We’ve written about a few spies on this website, but Richard Sorge, the subject of a new biography by Owen Matthews, was not just any spy. As Joseph Bottum wrote in a recent review of Matthews’s book, An Impeccable Spy, Sorge was “possibly the greatest spy who ever lived.” A German nationalist in his youth, he emerged from World War I (and a subsequent doctoral program in political science) as a diehard Communist. Moving to Moscow, he was hired by the Soviets as a spy and sent back to Germany to work undercover as a journalist and pretend to be a loyal Nazi even as he was spying not only on the Nazis but on their Japanese allies.
He was so good at posing as a Nazi that Goebbels became a friend, or at least a friendly acquaintance.
That wasn’t all. He infested the social and professional circle of Japanese prime minister Fumimaro Konoe with fellow Soviet agents. The German ambassador to Japan, Herbert von Dirksen, trusted him so much that he became a fast friend, appointing Sorge to an intelligence post, and giving him “the run of the German embassy.” (Apparently the ambassador didn’t know that Sorge had bedded his wife.) For eight years, as Bottum puts it, Sorge “managed to convince the Germans that he was working for them, the Japanese that he was an important Nazi to whom secrets could be revealed, and the Soviets that he was their man.” It was thanks to him that the Kremlin learned about the establishment of the Axis alliance, about a German-Japanese pact banning the Comintern in those countries, about the Japanese decision not to attack the USSR through Manchuria, and about the planned German invasion of Russia in 1941. Meanwhile Sorge led a social life that makes at least a few of the James Bond movies look tame and unimaginative.
It all had to come crashing down eventually, and so it did. After the Japanese secret police heard one of his secret radio transmissions to te Soviets, they arrested and tortured him, wringing from him a confession before he was hanged in 1944. Although he had provided the Soviets with an extraordinary amount of useful information, and although he proclaimed his undying loyalty to the Communist cause even as he was being executed, the Kremlin repaid his intense devotion by arresting his wife after his death on charges of being a German spy, which she almost certainly was not.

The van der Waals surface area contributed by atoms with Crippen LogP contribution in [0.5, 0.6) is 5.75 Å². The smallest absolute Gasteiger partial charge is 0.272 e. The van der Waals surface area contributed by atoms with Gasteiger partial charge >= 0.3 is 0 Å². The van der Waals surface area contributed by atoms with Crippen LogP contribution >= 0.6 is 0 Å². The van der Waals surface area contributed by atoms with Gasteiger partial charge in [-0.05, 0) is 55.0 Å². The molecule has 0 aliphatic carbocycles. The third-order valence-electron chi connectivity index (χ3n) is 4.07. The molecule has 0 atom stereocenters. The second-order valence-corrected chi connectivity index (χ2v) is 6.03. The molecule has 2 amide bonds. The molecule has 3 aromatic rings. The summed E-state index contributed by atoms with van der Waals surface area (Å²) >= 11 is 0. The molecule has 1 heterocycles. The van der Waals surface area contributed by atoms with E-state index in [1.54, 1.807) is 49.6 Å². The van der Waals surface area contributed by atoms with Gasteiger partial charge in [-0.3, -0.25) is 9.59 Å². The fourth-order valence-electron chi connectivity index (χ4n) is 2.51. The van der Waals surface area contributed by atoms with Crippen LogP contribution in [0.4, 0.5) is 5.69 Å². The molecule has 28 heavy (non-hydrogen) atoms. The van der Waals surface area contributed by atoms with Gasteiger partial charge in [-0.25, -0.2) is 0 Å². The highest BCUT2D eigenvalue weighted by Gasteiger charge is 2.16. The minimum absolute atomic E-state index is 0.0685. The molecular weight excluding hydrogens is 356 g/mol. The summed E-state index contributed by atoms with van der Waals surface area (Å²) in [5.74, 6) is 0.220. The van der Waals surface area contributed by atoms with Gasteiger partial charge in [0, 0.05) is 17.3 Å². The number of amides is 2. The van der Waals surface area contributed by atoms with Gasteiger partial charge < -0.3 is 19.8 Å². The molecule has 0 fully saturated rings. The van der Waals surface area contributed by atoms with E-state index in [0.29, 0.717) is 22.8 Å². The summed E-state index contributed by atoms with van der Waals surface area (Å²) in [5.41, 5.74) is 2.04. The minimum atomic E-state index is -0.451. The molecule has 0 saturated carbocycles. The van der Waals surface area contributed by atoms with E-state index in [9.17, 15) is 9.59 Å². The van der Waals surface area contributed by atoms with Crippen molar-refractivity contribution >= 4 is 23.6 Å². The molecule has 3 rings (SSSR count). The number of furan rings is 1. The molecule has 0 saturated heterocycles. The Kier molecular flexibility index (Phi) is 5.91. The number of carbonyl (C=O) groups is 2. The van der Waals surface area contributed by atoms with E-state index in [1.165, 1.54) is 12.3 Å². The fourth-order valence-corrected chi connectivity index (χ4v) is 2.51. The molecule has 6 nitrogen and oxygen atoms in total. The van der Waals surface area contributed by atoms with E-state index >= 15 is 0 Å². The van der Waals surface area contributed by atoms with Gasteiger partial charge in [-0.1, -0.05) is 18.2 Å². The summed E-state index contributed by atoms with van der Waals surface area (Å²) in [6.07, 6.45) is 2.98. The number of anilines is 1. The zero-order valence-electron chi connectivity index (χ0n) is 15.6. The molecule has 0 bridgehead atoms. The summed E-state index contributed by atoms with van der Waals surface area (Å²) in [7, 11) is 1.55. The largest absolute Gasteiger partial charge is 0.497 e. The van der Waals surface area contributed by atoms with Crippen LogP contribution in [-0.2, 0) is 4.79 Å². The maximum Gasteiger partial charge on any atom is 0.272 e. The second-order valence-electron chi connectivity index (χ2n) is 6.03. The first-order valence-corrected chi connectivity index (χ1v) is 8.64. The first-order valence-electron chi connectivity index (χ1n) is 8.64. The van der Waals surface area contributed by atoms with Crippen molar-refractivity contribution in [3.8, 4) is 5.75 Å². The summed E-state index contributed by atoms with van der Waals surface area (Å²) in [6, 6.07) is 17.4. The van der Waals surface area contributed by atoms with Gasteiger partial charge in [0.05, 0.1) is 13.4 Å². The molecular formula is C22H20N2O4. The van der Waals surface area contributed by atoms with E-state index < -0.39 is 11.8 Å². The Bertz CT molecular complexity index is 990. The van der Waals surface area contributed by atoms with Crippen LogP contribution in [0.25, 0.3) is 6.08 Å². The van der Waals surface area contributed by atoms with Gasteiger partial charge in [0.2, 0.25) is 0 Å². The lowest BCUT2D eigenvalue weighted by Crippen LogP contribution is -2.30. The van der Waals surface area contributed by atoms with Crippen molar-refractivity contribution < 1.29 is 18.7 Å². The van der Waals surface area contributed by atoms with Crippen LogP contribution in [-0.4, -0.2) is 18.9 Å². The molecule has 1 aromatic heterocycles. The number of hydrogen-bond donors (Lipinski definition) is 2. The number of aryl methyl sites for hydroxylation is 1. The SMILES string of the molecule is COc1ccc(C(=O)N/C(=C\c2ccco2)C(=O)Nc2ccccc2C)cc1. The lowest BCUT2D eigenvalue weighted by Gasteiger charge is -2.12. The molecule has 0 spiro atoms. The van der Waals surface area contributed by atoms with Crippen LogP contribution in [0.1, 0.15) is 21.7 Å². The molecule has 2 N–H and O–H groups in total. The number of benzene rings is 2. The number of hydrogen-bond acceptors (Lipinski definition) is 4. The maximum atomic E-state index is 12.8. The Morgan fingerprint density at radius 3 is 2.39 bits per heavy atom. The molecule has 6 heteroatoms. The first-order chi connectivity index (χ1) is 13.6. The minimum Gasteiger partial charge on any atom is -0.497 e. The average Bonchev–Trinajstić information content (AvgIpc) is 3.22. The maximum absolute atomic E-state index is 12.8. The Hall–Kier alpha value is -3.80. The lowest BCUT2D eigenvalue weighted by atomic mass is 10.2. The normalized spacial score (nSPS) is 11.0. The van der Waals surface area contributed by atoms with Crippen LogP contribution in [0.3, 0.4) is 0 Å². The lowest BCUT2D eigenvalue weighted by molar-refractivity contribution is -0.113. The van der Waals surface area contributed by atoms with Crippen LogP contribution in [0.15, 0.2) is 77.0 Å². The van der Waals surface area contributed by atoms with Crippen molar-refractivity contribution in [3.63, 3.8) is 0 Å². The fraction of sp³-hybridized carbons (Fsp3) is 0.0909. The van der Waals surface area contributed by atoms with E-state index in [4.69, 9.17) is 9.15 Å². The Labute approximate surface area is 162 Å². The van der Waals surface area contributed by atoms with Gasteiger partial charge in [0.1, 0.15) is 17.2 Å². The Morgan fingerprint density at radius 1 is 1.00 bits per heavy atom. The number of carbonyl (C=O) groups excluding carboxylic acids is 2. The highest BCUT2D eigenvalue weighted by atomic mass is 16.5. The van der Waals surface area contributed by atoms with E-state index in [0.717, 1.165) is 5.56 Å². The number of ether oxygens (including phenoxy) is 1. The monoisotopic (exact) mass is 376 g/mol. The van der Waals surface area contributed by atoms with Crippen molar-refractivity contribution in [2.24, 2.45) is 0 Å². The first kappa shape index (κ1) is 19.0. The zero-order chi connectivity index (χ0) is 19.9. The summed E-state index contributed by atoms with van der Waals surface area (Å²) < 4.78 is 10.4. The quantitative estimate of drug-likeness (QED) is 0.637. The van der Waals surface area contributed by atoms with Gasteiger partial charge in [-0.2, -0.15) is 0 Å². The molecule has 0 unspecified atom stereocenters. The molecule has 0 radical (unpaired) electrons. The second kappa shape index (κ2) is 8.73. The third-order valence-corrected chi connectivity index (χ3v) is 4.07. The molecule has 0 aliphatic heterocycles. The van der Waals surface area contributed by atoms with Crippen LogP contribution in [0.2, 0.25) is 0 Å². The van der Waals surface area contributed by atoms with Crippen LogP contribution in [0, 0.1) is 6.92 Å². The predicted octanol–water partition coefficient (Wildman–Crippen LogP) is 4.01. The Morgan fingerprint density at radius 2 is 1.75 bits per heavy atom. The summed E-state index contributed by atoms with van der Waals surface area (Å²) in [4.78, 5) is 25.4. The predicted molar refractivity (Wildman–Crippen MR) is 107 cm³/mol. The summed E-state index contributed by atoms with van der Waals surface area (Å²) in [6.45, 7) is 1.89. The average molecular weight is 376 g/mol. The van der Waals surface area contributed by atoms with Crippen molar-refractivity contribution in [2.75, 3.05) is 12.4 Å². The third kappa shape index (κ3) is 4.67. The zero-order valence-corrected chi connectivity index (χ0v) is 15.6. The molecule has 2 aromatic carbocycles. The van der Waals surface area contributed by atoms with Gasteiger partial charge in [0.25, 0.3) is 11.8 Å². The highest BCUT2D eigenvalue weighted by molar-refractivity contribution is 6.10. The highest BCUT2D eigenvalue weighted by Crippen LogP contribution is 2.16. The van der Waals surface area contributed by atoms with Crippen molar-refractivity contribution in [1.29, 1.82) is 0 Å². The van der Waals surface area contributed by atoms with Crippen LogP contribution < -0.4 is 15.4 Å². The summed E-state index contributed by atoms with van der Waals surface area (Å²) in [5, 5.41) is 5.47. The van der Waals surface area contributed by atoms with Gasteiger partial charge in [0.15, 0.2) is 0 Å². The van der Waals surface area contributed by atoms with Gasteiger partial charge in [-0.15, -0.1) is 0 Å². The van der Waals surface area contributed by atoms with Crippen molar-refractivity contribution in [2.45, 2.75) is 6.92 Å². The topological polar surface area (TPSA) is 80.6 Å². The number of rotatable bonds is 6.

Whether Sorge really was the greatest spy ever seems doubtful. Does the best spy ever end up being caught and hanged by the enemy? Never mind: if not the greatest spy, he was surely one of the most colorful ones. There’s enough material here for a thrilling spy movie. It has sex and skullduggery, drinking and carousing, Nazis and Commies, glimpses of two world wars and a gallery of famous historical figures, plus a whole bunch of picturesque international settings. There’s everything, in fact, except somebody to cheer for: Sorge was, after all, spying against two of the most loathsome regimes in history on behalf of another of the most loathsome regimes in history. What, after all, to make of a German who spied against Hitler to help Stalin? The Soviets, in later years, made him a national hero; to those of us today who despise both Hitler and Stalin equally, he remains one of those puzzling figures whose contempt for one form of totalitarianism was equaled only by his adoration for another form of it.